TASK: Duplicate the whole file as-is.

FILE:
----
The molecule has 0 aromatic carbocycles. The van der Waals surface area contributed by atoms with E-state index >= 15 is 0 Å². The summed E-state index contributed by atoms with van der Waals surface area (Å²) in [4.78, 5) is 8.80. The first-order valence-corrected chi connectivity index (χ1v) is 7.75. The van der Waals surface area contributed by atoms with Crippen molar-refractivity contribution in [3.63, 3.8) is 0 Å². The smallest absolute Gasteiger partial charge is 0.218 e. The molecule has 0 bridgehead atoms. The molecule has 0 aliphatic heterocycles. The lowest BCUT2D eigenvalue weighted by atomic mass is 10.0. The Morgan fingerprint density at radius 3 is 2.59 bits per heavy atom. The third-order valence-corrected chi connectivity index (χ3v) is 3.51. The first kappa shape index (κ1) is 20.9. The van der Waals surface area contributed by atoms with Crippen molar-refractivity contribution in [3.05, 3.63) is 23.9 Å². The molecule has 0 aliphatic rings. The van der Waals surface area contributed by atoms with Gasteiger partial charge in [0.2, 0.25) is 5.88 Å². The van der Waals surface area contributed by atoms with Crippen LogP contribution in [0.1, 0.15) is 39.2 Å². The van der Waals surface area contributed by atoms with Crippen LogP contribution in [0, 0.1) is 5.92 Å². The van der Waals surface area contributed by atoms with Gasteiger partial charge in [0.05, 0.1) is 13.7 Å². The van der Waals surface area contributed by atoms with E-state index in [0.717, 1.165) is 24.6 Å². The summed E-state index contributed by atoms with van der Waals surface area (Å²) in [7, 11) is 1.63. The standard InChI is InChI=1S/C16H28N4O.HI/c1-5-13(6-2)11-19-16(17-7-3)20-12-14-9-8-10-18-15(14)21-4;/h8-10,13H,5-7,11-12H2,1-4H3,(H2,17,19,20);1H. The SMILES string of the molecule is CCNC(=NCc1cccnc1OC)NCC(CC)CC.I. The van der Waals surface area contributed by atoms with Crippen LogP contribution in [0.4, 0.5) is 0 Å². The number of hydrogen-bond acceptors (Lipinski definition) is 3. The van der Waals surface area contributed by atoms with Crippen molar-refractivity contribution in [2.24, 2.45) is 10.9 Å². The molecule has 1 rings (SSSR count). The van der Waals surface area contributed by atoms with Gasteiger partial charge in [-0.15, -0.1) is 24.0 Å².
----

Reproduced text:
The molecule has 0 aromatic carbocycles. The van der Waals surface area contributed by atoms with E-state index >= 15 is 0 Å². The summed E-state index contributed by atoms with van der Waals surface area (Å²) in [4.78, 5) is 8.80. The first-order valence-corrected chi connectivity index (χ1v) is 7.75. The van der Waals surface area contributed by atoms with Crippen molar-refractivity contribution in [3.63, 3.8) is 0 Å². The smallest absolute Gasteiger partial charge is 0.218 e. The molecule has 0 bridgehead atoms. The molecule has 0 aliphatic heterocycles. The lowest BCUT2D eigenvalue weighted by atomic mass is 10.0. The Morgan fingerprint density at radius 3 is 2.59 bits per heavy atom. The third-order valence-corrected chi connectivity index (χ3v) is 3.51. The first kappa shape index (κ1) is 20.9. The van der Waals surface area contributed by atoms with Crippen molar-refractivity contribution in [3.05, 3.63) is 23.9 Å². The molecule has 0 aliphatic rings. The van der Waals surface area contributed by atoms with Gasteiger partial charge in [0.2, 0.25) is 5.88 Å². The van der Waals surface area contributed by atoms with Crippen LogP contribution in [0.1, 0.15) is 39.2 Å². The van der Waals surface area contributed by atoms with Crippen LogP contribution in [0, 0.1) is 5.92 Å². The van der Waals surface area contributed by atoms with Gasteiger partial charge in [0.05, 0.1) is 13.7 Å². The van der Waals surface area contributed by atoms with E-state index in [0.717, 1.165) is 24.6 Å². The summed E-state index contributed by atoms with van der Waals surface area (Å²) in [7, 11) is 1.63. The standard InChI is InChI=1S/C16H28N4O.HI/c1-5-13(6-2)11-19-16(17-7-3)20-12-14-9-8-10-18-15(14)21-4;/h8-10,13H,5-7,11-12H2,1-4H3,(H2,17,19,20);1H. The SMILES string of the molecule is CCNC(=NCc1cccnc1OC)NCC(CC)CC.I. The van der Waals surface area contributed by atoms with Crippen LogP contribution in [0.4, 0.5) is 0 Å². The number of hydrogen-bond acceptors (Lipinski definition) is 3. The van der Waals surface area contributed by atoms with Crippen molar-refractivity contribution in [2.24, 2.45) is 10.9 Å². The molecule has 1 rings (SSSR count). The van der Waals surface area contributed by atoms with Gasteiger partial charge in [-0.15, -0.1) is 24.0 Å².